With news of Rex Burkhead heading to injured reserve with a neck injury, the role of the team’s traditional RB1 now lies with the rookie. Michel will improve, but Brady would certainly like to see more of White on the field, and he’ll love to have Edelman back, and for Gordon to contribute.

Edelman will add an immediate presence in the middle of the field. Before his suspension kicked in, the slot receiver looked quick in his preseason snaps. The numbers for Brady with and without Edelman are glaring (see tweet above) and to have one of his best friends back to create separation from man coverage, and finding holes in zone coverage on third down will dramatically change this offense for the better.

In Gordon, the potential is there for a legitimate WR1 capable of stretching the field. If he can quickly acclimate to McDaniels’ system, the former Brown will draw defenses’ focus away from Gronk. Additionally, Gordon gives Brady an option to throw jump balls to the 6-foot-3, 225-pound athletic freak. That’s something they haven’t had since Moss, outside of Gronk in the red zone.

With Gordon and Edelman set to push others down the depth chart, expect Phillip Dorsett and Cordarrelle Patterson to be pushed down the depth chart to WR4 and WR5. Hogan will also return to the outside. He has been in his usual spot in two-WR sets but he’s also been out of place in the absence of Edelman, as McDaniels has had him in the slot. It’s apparent he’s not very affective in that role. With Gronk, Edelman and Gordon set to take attention away from Hogan, the third-year Patriot now goes from the No. 2 pass catcher to the No. 4 slot. Hogan should be able to win some of those matchups, as opposed to struggling against CB1’s.

The most important thing in favor of the offense turning this around, is the fact that Brady will have Gronkowski, Edelman and White back together for the first time in almost two years.

*****

Defensively, the team looks admittedly slow with a lack of talent. Once looked at as a two-out-of-four decision, the Patriots have retained only Dont’a Hightower and have jettisoned Chandler Jones, Jamie Collins and Malcolm Butler.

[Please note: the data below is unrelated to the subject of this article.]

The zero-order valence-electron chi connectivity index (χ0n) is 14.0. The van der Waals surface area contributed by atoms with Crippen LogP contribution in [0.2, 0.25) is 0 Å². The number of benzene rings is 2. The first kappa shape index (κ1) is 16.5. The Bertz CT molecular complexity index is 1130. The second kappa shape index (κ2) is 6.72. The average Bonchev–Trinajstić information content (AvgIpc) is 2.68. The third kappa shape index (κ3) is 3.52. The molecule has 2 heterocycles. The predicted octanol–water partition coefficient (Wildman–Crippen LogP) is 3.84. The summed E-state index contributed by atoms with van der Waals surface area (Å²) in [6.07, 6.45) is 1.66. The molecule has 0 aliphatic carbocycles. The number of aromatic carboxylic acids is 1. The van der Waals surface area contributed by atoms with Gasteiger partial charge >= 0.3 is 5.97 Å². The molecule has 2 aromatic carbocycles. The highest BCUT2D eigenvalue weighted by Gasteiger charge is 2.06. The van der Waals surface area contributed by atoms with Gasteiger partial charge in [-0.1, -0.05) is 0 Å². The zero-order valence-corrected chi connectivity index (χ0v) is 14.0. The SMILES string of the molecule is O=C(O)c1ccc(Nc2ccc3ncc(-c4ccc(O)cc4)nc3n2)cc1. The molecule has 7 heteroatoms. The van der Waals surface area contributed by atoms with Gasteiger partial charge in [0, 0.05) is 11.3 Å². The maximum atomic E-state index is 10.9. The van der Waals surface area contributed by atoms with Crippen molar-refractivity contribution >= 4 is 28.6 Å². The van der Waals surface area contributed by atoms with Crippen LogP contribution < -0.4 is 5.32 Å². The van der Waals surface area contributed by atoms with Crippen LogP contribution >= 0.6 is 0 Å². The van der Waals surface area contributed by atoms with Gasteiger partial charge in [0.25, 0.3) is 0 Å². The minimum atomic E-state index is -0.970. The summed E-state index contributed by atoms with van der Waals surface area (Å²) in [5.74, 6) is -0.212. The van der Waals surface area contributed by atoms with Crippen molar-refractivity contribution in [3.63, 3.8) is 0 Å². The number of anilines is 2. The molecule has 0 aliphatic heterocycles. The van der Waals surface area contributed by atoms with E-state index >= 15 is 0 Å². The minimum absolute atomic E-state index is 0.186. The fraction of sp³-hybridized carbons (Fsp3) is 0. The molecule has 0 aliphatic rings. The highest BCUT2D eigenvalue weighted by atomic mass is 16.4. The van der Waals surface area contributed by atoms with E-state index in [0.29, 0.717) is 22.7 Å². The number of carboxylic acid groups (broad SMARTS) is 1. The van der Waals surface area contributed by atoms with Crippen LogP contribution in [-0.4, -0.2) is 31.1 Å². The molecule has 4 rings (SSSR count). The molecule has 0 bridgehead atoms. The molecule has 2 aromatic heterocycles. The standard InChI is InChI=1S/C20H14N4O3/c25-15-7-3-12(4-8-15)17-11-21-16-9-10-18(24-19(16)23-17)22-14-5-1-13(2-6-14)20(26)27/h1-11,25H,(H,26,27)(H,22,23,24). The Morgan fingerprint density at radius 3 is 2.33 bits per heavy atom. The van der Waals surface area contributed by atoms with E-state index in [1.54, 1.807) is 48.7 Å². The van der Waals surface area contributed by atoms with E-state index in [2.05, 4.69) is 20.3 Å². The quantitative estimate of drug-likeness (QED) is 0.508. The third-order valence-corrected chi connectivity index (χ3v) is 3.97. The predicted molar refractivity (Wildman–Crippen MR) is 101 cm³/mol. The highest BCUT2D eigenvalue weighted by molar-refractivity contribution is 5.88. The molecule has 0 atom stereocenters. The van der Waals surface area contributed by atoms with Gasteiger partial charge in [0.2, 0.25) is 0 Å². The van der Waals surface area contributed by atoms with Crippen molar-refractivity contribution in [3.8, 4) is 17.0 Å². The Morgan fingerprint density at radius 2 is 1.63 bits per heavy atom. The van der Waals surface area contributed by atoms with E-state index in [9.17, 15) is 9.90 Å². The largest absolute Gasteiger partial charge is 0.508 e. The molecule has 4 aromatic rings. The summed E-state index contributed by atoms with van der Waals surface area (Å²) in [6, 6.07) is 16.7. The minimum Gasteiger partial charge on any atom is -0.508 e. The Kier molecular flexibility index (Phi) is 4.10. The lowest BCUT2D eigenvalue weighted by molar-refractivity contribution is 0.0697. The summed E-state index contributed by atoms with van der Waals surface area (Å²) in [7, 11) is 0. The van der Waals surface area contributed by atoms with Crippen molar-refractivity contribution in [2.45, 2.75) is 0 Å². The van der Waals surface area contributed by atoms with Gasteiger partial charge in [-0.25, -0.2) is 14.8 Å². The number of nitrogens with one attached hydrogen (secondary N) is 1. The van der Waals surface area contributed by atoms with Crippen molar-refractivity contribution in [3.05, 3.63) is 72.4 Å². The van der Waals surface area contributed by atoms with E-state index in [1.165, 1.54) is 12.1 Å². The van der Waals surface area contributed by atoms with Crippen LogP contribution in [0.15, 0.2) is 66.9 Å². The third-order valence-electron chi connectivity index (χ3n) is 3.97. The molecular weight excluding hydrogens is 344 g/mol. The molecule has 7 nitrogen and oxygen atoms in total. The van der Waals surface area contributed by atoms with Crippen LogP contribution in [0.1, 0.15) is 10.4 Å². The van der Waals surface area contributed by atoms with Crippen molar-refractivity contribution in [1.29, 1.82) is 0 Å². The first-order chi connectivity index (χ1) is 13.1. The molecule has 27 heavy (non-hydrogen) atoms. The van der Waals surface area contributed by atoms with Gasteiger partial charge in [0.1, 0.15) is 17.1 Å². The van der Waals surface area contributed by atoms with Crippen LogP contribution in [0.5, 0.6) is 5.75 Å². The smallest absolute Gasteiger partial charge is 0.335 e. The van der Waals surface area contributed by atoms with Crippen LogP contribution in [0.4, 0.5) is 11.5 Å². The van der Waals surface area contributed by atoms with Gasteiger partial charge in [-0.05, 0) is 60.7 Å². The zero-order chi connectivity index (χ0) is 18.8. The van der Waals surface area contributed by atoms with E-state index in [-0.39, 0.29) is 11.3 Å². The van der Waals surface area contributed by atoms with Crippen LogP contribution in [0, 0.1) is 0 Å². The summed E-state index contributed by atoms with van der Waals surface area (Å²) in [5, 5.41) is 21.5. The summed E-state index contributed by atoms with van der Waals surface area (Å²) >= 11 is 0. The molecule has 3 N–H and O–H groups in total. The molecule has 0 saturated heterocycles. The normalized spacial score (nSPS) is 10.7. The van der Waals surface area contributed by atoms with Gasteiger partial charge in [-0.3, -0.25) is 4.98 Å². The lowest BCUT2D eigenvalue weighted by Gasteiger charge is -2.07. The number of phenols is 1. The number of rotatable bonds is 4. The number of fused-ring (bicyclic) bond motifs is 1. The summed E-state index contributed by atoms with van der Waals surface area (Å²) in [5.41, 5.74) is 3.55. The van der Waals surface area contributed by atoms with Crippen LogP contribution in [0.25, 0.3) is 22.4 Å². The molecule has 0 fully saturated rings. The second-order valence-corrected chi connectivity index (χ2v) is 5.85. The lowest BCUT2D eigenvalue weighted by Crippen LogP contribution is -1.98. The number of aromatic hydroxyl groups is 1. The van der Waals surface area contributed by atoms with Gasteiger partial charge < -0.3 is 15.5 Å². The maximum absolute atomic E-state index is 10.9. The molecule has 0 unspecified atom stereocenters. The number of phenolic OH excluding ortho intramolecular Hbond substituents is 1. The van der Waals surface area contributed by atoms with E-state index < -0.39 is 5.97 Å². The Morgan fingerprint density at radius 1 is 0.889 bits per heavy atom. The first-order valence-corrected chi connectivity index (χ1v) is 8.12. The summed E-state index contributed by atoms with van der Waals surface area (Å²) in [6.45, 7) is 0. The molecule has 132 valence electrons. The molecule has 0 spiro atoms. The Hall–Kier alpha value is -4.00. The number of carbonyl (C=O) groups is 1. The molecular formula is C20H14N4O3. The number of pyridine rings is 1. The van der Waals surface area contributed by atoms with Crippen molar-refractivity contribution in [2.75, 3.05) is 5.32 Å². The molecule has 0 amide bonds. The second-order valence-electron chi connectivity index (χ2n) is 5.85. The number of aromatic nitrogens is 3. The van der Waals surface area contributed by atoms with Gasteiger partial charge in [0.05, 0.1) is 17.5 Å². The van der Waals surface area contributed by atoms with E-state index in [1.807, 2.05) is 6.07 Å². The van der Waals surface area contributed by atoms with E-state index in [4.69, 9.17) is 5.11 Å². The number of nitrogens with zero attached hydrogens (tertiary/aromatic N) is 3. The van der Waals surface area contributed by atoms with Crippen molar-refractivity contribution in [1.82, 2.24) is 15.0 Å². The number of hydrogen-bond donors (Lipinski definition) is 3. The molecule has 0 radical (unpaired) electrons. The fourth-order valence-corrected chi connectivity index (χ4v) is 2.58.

Hightower looks gimpy, but the vitriol put on him by Patriots twitter is unnecessary. The 28-year-old is a Super Bowl hero on two different occasions. He’ll ease back into it, and will serve better as either a full-time edge rusher or back at middle linebacker now that rookie Ja’Whaun Bentley is on injured reserve.

With Trey Flowers and Patrick Chung scheduled to return the defense should get a much-needed boost, in time for a very important three game home stretch ahead.

While Stephon Gilmore has still allowed a few scores, he’s a legitimate CB1. The issue is on the other side, where the team needs Eric Rowe back, and even then, they are in some trouble. As of now, Jason McCourty, J.C. Jackson and others have not been able to fill that role. But Belichick (and de facto defensive coordinator Brian Flores) will figure out a plan to cover up that deficiency, and others, en route to fixing things in the back end.

Conclusively, the defense will tighten up, but talent is missing. They’ll go through a run in November and December where the bend-but-dont-break mentality makes fans wonder if their defense is back. But like Super Bowl LII has shown, they don’t currently have the talent to shut down a team with superior talent such as the Rams, Chiefs, Eagles and Vikings.

Still, all is not lost, as Belichick can coach the unit just well enough to remain sturdy, as opposed to completely breaking like last February.

*****

In terms of team morale and personnel, they seem to be at their lowest point. But brighter times will come soon for these Patriots. Edelman will walk through that door (or run out of the tunnel). Gordon will provide an offensive presence on the outside.  Hightower will return to his former self, and the Patriots will return to their winning ways. For it is not over for this great empire. This too, shall pass.

Rams roll, are they Super Bowl LIII bound?

The tour de force that is the 2018 Los Angeles Rams continued on Thursday night, with a 38-31 win over the Vikings. One could argue the Vikings are the second-most talented team in the NFL — behind the Rams — and the Rams absolutely crushed them.

Jared Goff has clearly made an astounding leap in Year 3, and the addition of Brandin Cooks (who’s sorely missed in New England) as the team’s new WR1 has been a smart one. Sean McVay is on another level in terms of offensive scheming right now. Everyone has a major role. Robert Woods is the perfect possession-type WR2, while Cooper Kupp is the league’s best slot receiver at the moment, until Julian Edelman returns next Thursday for the Patriots.

Then there’s Todd Gurley. NFL.com analyst Bucky Brooks listed every team’s ‘offensive engine‘ this summer, and he had Todd Gurley as the Rams’ ambassador. Gurley can score from the backfield or as a receiver running pristine routes versus linebackers and safeties. He’s virtually a combination of a RB1 and WR2.

NFL.com’s Adam Rank said the 2018 Rams are the most complete team since the 2007 Patriots. After watching tonight, I may have to agree. This team has the look of a team that should dominate from start to finish this season. They are the overwhelming Super Bowl LIII favorites as of now, in my opinion.